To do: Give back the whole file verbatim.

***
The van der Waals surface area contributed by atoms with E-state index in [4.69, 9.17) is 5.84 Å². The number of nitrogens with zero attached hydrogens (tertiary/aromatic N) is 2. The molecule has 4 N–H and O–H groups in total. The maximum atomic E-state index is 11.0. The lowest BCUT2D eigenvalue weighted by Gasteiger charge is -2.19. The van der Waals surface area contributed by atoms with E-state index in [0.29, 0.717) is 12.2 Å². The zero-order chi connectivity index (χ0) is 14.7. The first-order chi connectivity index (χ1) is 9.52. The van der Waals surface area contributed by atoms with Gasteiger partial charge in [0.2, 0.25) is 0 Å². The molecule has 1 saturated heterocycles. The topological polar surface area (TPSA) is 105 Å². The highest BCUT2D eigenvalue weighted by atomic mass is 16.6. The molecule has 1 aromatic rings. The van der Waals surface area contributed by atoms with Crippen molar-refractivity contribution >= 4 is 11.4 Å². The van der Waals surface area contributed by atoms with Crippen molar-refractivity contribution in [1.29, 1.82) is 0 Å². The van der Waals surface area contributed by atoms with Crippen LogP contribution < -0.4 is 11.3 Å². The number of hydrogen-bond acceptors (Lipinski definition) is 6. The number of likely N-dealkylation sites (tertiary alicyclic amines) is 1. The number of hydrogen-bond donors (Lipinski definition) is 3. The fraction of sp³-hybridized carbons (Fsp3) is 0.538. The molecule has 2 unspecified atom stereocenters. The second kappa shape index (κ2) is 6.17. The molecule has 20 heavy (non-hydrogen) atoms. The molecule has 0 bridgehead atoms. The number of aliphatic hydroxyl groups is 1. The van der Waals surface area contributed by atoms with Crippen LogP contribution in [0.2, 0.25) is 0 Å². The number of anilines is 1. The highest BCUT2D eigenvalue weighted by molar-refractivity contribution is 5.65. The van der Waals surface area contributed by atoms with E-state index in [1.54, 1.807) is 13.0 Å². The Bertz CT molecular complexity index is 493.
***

The van der Waals surface area contributed by atoms with E-state index in [4.69, 9.17) is 5.84 Å². The number of nitrogens with zero attached hydrogens (tertiary/aromatic N) is 2. The molecule has 4 N–H and O–H groups in total. The maximum atomic E-state index is 11.0. The lowest BCUT2D eigenvalue weighted by Gasteiger charge is -2.19. The van der Waals surface area contributed by atoms with E-state index in [0.29, 0.717) is 12.2 Å². The zero-order chi connectivity index (χ0) is 14.7. The first-order chi connectivity index (χ1) is 9.52. The van der Waals surface area contributed by atoms with Gasteiger partial charge in [0.2, 0.25) is 0 Å². The molecule has 1 saturated heterocycles. The topological polar surface area (TPSA) is 105 Å². The highest BCUT2D eigenvalue weighted by atomic mass is 16.6. The molecule has 1 aromatic rings. The van der Waals surface area contributed by atoms with Crippen molar-refractivity contribution >= 4 is 11.4 Å². The van der Waals surface area contributed by atoms with Crippen molar-refractivity contribution in [1.29, 1.82) is 0 Å². The van der Waals surface area contributed by atoms with Crippen LogP contribution < -0.4 is 11.3 Å². The number of hydrogen-bond acceptors (Lipinski definition) is 6. The number of likely N-dealkylation sites (tertiary alicyclic amines) is 1. The number of hydrogen-bond donors (Lipinski definition) is 3. The fraction of sp³-hybridized carbons (Fsp3) is 0.538. The molecule has 2 unspecified atom stereocenters. The second kappa shape index (κ2) is 6.17. The molecule has 20 heavy (non-hydrogen) atoms. The molecule has 0 bridgehead atoms. The number of aliphatic hydroxyl groups is 1. The van der Waals surface area contributed by atoms with Crippen LogP contribution in [0.2, 0.25) is 0 Å². The number of anilines is 1. The highest BCUT2D eigenvalue weighted by molar-refractivity contribution is 5.65. The van der Waals surface area contributed by atoms with E-state index in [1.54, 1.807) is 13.0 Å². The Bertz CT molecular complexity index is 493.